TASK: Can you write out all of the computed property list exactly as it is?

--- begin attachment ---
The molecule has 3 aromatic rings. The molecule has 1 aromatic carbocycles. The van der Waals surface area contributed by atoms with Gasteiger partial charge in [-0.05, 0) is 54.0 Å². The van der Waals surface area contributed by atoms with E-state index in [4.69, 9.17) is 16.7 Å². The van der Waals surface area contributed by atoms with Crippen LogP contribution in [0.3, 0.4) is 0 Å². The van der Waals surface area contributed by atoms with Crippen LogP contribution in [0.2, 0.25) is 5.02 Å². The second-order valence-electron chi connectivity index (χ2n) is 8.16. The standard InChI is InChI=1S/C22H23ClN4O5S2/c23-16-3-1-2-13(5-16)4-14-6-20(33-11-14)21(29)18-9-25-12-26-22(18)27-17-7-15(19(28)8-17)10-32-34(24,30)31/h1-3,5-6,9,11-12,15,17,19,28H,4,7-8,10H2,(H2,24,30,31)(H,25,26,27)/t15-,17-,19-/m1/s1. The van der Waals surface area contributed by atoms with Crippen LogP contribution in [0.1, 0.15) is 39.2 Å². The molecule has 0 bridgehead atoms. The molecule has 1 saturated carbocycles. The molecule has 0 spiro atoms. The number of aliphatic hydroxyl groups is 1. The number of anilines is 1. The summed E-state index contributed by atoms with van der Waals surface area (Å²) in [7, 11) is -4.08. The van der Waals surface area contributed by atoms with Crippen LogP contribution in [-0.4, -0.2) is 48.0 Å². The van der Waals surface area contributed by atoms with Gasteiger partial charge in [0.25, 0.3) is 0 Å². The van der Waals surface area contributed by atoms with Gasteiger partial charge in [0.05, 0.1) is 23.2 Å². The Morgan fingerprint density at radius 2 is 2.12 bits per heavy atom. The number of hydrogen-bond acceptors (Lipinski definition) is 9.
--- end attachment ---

The molecule has 3 aromatic rings. The molecule has 1 aromatic carbocycles. The van der Waals surface area contributed by atoms with Gasteiger partial charge in [-0.05, 0) is 54.0 Å². The van der Waals surface area contributed by atoms with E-state index in [4.69, 9.17) is 16.7 Å². The van der Waals surface area contributed by atoms with Crippen LogP contribution in [0.3, 0.4) is 0 Å². The van der Waals surface area contributed by atoms with Crippen LogP contribution in [0.2, 0.25) is 5.02 Å². The second-order valence-electron chi connectivity index (χ2n) is 8.16. The standard InChI is InChI=1S/C22H23ClN4O5S2/c23-16-3-1-2-13(5-16)4-14-6-20(33-11-14)21(29)18-9-25-12-26-22(18)27-17-7-15(19(28)8-17)10-32-34(24,30)31/h1-3,5-6,9,11-12,15,17,19,28H,4,7-8,10H2,(H2,24,30,31)(H,25,26,27)/t15-,17-,19-/m1/s1. The van der Waals surface area contributed by atoms with Crippen LogP contribution in [0.1, 0.15) is 39.2 Å². The molecule has 0 bridgehead atoms. The molecule has 1 saturated carbocycles. The molecule has 0 spiro atoms. The number of aliphatic hydroxyl groups is 1. The number of anilines is 1. The summed E-state index contributed by atoms with van der Waals surface area (Å²) in [7, 11) is -4.08. The van der Waals surface area contributed by atoms with Crippen LogP contribution in [-0.4, -0.2) is 48.0 Å². The van der Waals surface area contributed by atoms with Gasteiger partial charge in [0.25, 0.3) is 0 Å². The van der Waals surface area contributed by atoms with Gasteiger partial charge in [0.05, 0.1) is 23.2 Å². The Morgan fingerprint density at radius 2 is 2.12 bits per heavy atom. The number of hydrogen-bond acceptors (Lipinski definition) is 9.